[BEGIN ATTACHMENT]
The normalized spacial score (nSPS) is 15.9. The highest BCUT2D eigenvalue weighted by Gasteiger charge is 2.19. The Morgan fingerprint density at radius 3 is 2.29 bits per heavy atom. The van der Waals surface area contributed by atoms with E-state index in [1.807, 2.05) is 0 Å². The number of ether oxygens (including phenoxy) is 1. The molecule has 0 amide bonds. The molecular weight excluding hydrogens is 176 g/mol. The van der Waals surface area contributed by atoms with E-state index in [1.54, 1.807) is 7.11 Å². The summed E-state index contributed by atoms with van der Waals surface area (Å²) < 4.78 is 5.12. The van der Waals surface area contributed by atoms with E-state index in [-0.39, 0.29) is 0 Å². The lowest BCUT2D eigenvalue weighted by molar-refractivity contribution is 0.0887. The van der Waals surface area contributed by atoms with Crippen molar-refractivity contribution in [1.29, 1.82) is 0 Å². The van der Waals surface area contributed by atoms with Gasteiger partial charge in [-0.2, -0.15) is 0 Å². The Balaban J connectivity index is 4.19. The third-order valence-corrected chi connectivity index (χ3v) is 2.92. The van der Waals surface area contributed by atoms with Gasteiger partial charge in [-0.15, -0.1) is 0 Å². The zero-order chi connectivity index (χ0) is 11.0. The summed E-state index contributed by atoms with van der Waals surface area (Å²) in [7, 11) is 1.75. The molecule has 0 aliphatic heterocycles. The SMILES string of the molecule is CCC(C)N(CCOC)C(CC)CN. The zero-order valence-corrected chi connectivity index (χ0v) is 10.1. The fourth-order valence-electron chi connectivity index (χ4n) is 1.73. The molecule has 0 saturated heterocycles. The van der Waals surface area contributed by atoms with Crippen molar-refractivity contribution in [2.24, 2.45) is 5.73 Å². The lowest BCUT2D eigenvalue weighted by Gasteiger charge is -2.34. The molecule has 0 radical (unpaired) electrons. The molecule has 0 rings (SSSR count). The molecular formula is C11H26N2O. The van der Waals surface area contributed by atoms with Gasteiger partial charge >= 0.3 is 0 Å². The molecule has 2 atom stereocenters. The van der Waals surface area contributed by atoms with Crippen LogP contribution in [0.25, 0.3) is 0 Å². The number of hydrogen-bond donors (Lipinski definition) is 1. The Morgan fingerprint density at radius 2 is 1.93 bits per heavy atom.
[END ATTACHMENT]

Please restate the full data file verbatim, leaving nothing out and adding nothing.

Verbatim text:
The normalized spacial score (nSPS) is 15.9. The highest BCUT2D eigenvalue weighted by Gasteiger charge is 2.19. The Morgan fingerprint density at radius 3 is 2.29 bits per heavy atom. The van der Waals surface area contributed by atoms with E-state index in [1.807, 2.05) is 0 Å². The number of ether oxygens (including phenoxy) is 1. The molecule has 0 amide bonds. The molecular weight excluding hydrogens is 176 g/mol. The van der Waals surface area contributed by atoms with E-state index in [1.54, 1.807) is 7.11 Å². The summed E-state index contributed by atoms with van der Waals surface area (Å²) < 4.78 is 5.12. The van der Waals surface area contributed by atoms with E-state index in [-0.39, 0.29) is 0 Å². The lowest BCUT2D eigenvalue weighted by molar-refractivity contribution is 0.0887. The van der Waals surface area contributed by atoms with Crippen molar-refractivity contribution in [1.29, 1.82) is 0 Å². The van der Waals surface area contributed by atoms with Gasteiger partial charge in [-0.2, -0.15) is 0 Å². The Balaban J connectivity index is 4.19. The third-order valence-corrected chi connectivity index (χ3v) is 2.92. The van der Waals surface area contributed by atoms with Gasteiger partial charge in [-0.15, -0.1) is 0 Å². The zero-order chi connectivity index (χ0) is 11.0. The summed E-state index contributed by atoms with van der Waals surface area (Å²) in [7, 11) is 1.75. The molecule has 0 aliphatic heterocycles. The SMILES string of the molecule is CCC(C)N(CCOC)C(CC)CN. The zero-order valence-corrected chi connectivity index (χ0v) is 10.1. The fourth-order valence-electron chi connectivity index (χ4n) is 1.73. The molecule has 0 saturated heterocycles. The van der Waals surface area contributed by atoms with Crippen molar-refractivity contribution in [2.24, 2.45) is 5.73 Å². The lowest BCUT2D eigenvalue weighted by Gasteiger charge is -2.34. The molecule has 0 radical (unpaired) electrons. The molecule has 0 rings (SSSR count). The molecular formula is C11H26N2O. The van der Waals surface area contributed by atoms with Gasteiger partial charge >= 0.3 is 0 Å². The molecule has 2 atom stereocenters. The van der Waals surface area contributed by atoms with Crippen LogP contribution in [0.25, 0.3) is 0 Å². The number of hydrogen-bond donors (Lipinski definition) is 1. The Morgan fingerprint density at radius 2 is 1.93 bits per heavy atom.